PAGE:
I have also tried to stop looking at magazines that try to catch celebrities with their cellulite or their newly chubby tummies, etc. I used to look at them in horror and disgust, "Oh my gosh, how is she famous with a tummy like that!" or "look at those stretch marks." I think in being critical of them (when they are usually obviously gorgeous) sends a subconscious message to myself that is harmful. If Beyonce or Jennifer Aniston aren't perfect, I should maybe be glad instead of disgusted that they are normal people too.

What do you do to protect yourself from this dangerous philosophy? It is so hard to not get sucked into believing it, even when I logically tell myself not to.

In the still of the night

It's 1:40 am. I finally finished my work for the (day) night. I admitted a patient from the ER (mainly because his ride left him so he gets to stay the night). I wrote 5 discharge summary notes and 5 discharge instruction notes. I did a history and physical. I updated our patient list. And I have only answered a few patient related pages tonight. Good thing it has been a little quiet since it took me so long to get everything done tonight. I guess I could maybe try for some sleep now. Only 4.5 hours left on this shift.

The night shift has been nice in a lot of ways. It has certainly been a breather compared to my busy days at the VA. I have been able to at least attempt some sleep each night, although that can be tricky for a number of reasons: 1- my biological clock is all off. I am getting some sleep at night. I am sleeping in the morning and often the afternoon to catch up. I'm confused. 2- the bed. Which I have to say is an improvement. If my other call room bed is an F, which I'd say quite confidently, it is, this bed is a C, maybe C+. Actually, the bed isn't so bad as the pillows. Def have a Mamma Bear, Pappa Bear situation with no Baby Bear pillow to be be found. 3- pages. Pages every hour to give me updates on transplant patients. Or pages that really could have waited until morning and woke me up leaving me awake for the rest of the night despite a completely mute pager. and 4- I don't know that this keeps me from sleeping, but there is no lock on the call room door. Creepy. I even dreamt that someone came in and sat on my bed. Because there is no lock.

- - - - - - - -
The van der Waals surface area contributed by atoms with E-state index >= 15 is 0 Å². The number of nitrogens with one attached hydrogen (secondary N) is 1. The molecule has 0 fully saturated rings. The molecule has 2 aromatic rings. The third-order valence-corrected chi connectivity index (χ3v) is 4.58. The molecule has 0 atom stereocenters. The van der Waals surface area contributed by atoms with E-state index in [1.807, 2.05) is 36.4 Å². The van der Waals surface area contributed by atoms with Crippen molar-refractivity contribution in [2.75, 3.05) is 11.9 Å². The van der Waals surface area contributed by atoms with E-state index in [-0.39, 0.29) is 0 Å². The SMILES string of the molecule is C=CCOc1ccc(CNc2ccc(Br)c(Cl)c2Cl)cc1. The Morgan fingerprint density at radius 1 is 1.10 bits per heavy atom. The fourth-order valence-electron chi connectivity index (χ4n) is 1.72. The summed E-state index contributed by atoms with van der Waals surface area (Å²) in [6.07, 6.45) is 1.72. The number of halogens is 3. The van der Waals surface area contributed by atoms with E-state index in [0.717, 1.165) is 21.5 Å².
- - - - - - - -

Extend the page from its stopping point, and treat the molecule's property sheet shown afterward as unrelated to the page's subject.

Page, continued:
The food has remained marginal at best, although today I did state, "Every day they have mystery meat + carb. Why can't they switch it up with a pasta dish or stirfry?" Well, today I got my wish...something more like hamburger helper than the mystery meat over soggy white bread phenom that usually is offered to me. It sits in a "Warm" cart all night. ALL night. Milk and all. And canned food. I don't think the gov't knows how to do fresh food.

Speaking of food, my appetite is all messed up too. I have been counting calories for about a month with some success. Until now. I don't know what meal it is, what day it counts for, how many calories are in the cafeteria offerings. I seem to be eating 6 meals a day and supplementing with a lot of treats.